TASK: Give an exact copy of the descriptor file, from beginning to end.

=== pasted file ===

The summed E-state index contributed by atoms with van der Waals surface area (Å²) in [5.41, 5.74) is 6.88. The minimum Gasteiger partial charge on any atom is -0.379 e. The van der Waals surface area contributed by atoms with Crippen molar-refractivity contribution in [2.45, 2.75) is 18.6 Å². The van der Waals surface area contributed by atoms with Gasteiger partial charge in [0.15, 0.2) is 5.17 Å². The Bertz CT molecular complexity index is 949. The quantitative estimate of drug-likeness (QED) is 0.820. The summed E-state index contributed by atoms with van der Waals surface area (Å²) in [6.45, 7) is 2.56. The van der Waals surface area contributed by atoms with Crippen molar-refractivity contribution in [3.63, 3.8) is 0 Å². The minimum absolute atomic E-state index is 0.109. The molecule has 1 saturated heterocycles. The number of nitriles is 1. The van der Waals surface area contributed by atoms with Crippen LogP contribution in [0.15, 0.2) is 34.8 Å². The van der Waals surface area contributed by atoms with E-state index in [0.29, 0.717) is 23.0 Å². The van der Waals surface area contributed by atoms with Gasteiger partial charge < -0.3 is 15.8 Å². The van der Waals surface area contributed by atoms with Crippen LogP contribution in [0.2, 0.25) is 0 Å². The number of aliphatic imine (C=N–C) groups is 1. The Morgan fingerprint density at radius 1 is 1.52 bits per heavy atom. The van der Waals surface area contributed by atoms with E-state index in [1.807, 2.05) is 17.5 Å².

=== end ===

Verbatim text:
The summed E-state index contributed by atoms with van der Waals surface area (Å²) in [5.41, 5.74) is 6.88. The minimum Gasteiger partial charge on any atom is -0.379 e. The van der Waals surface area contributed by atoms with Crippen molar-refractivity contribution in [2.45, 2.75) is 18.6 Å². The van der Waals surface area contributed by atoms with Gasteiger partial charge in [0.15, 0.2) is 5.17 Å². The Bertz CT molecular complexity index is 949. The quantitative estimate of drug-likeness (QED) is 0.820. The summed E-state index contributed by atoms with van der Waals surface area (Å²) in [6.45, 7) is 2.56. The van der Waals surface area contributed by atoms with Crippen molar-refractivity contribution in [3.63, 3.8) is 0 Å². The minimum absolute atomic E-state index is 0.109. The molecule has 1 saturated heterocycles. The number of nitriles is 1. The van der Waals surface area contributed by atoms with Crippen LogP contribution in [0.15, 0.2) is 34.8 Å². The van der Waals surface area contributed by atoms with E-state index in [0.29, 0.717) is 23.0 Å². The van der Waals surface area contributed by atoms with Gasteiger partial charge < -0.3 is 15.8 Å². The van der Waals surface area contributed by atoms with Crippen LogP contribution in [0.2, 0.25) is 0 Å². The number of aliphatic imine (C=N–C) groups is 1. The Morgan fingerprint density at radius 1 is 1.52 bits per heavy atom. The van der Waals surface area contributed by atoms with E-state index in [1.807, 2.05) is 17.5 Å².